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Ruling won't slow file swapping, experts say

File-swapping software is so widely distributed, it will be hard to stamp it out or even slow its growth.

The Supreme Court may have dealt file-swapping companies a blow on Monday, but its decision is unlikely to put a damper on the illegal sharing of music and other media online anytime soon, industry experts say.

In its ruling, the nation's top court found that file-swapping companies Grokster and StreamCast Networks should be held liable for the widespread copyright infringement their technologies enable.

The decision casts uncertainty on the fate of Grokster and other file-swapping companies, but not on the viability of file swapping itself, an activity that has only flourished under legal attacks, observers said. That's because the software that underlies peer-to-peer networks, used now by more than 8 million people simultaneously around the world, is designed to function and evolve without the aid of any particular commercial venture.

"It operates in a decentralized way," said Wendy Seltzer, an attorney at the Electronic Frontier Foundation, which has represented Streamcast Networks. "It doesn't need to call into a home base; it doesn't need product updates from anyplace. What's out there continues to function and can continue to work on a completely distributed basis."

One need only look at Napster for an indication of how persistent file swapping has become and will continue to become, she said. The courts shut the peer-to-peer pioneer down in 2001, sidelining file swapping on the network because Napster computers were central to the system. But other software developers, many of them working independently, soon developed next-generation software that's now more sophisticated and more popular than ever.

As a result, illegal file swapping has only skyrocketed in recent years. In the United States, the average number of people swapping media files simultaneously on major peer-to-peer networks rose from nearly 3 million in 2003 to more than 6 million this year, according to BigChampagne, the Nielsen/NetRatings of file sharing. The vast majority are sharing unauthorized MP3 music files, said Eric Garland, head of BigChampagne.

Recent surveys indicate, however, that growth of unauthorized file swapping has slowed somewhat as online music stores, such as Apple Computer's iTunes and RealNetworks' Rhapsody, have taken off. The slowdown may also be tied to the fact that the Recording Industry Association of America has sued hundreds of file swappers over the past year or so.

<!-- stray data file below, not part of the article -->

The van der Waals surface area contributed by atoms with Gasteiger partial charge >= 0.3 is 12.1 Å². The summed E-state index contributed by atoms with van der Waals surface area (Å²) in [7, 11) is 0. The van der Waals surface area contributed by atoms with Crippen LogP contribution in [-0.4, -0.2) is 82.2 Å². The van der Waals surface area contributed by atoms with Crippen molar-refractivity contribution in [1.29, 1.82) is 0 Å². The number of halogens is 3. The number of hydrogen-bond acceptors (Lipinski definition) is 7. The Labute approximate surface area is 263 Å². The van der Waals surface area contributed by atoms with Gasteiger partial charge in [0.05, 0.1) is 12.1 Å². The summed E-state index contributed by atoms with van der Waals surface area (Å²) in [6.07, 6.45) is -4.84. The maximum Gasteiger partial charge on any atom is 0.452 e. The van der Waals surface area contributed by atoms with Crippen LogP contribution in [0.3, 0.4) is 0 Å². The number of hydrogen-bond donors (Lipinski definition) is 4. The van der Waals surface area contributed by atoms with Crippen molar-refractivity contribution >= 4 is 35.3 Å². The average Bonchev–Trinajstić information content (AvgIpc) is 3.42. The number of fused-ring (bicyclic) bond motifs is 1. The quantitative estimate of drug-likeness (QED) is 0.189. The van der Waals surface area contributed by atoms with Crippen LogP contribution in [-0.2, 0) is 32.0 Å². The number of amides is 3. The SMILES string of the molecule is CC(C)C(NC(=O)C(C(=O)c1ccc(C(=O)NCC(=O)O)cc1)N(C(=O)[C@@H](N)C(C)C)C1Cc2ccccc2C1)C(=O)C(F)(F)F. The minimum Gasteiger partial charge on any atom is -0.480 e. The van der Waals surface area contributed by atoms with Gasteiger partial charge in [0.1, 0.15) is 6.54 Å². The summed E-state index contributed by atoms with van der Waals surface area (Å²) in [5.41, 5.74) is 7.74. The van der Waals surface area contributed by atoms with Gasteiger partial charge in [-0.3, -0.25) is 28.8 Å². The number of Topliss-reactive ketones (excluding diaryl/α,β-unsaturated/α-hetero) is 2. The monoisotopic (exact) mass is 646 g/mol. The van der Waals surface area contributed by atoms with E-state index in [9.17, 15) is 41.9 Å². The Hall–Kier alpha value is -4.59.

Yet file swapping is bound to be a Pandora's box for some time to come, observers said. For one thing, people will always be tempted by free things. For another, iTunes and other authorized music stores lack some of the features and flexibility of the file-swapping networks, EFF's Seltzer said. For instance, Apple restricts the number of computers on which customers can store songs purchased through iTunes. It also limits the types of devices that can play them.

And while file swapping may prove to be a poor business venture, many peer-to-peer software developers and users aren't in it for money. They're young and smart, and they do it because they can.

"There is going to be an incentive to not associate visibly with the software, to offer support for it or advertise it," Seltzer said. "But there will always be people interested in tinkering and making it better. I don't think software development itself will stop."

What Monday's ruling may stop--or at least delay--are further innovations in peer-to-peer technology, said Adam Eisgrau, a lobbyist for P2P United, a trade association. "The reality is, if you've got the next best (peer to peer) mousetrap on your blackboard, you may well have used your eraser defensively today because those plans could be used against you in court."

In the meantime, the Grokster case will go to a lower court, which will decide its fate in light of the Supreme Court's ruling. Even that ruling won't to be the last word on the subject.

"The only thing we can say for certain is that there will be more confusion, more litigation, more and more copyright infringement online and a long road ahead," BigChampagne's Garland said.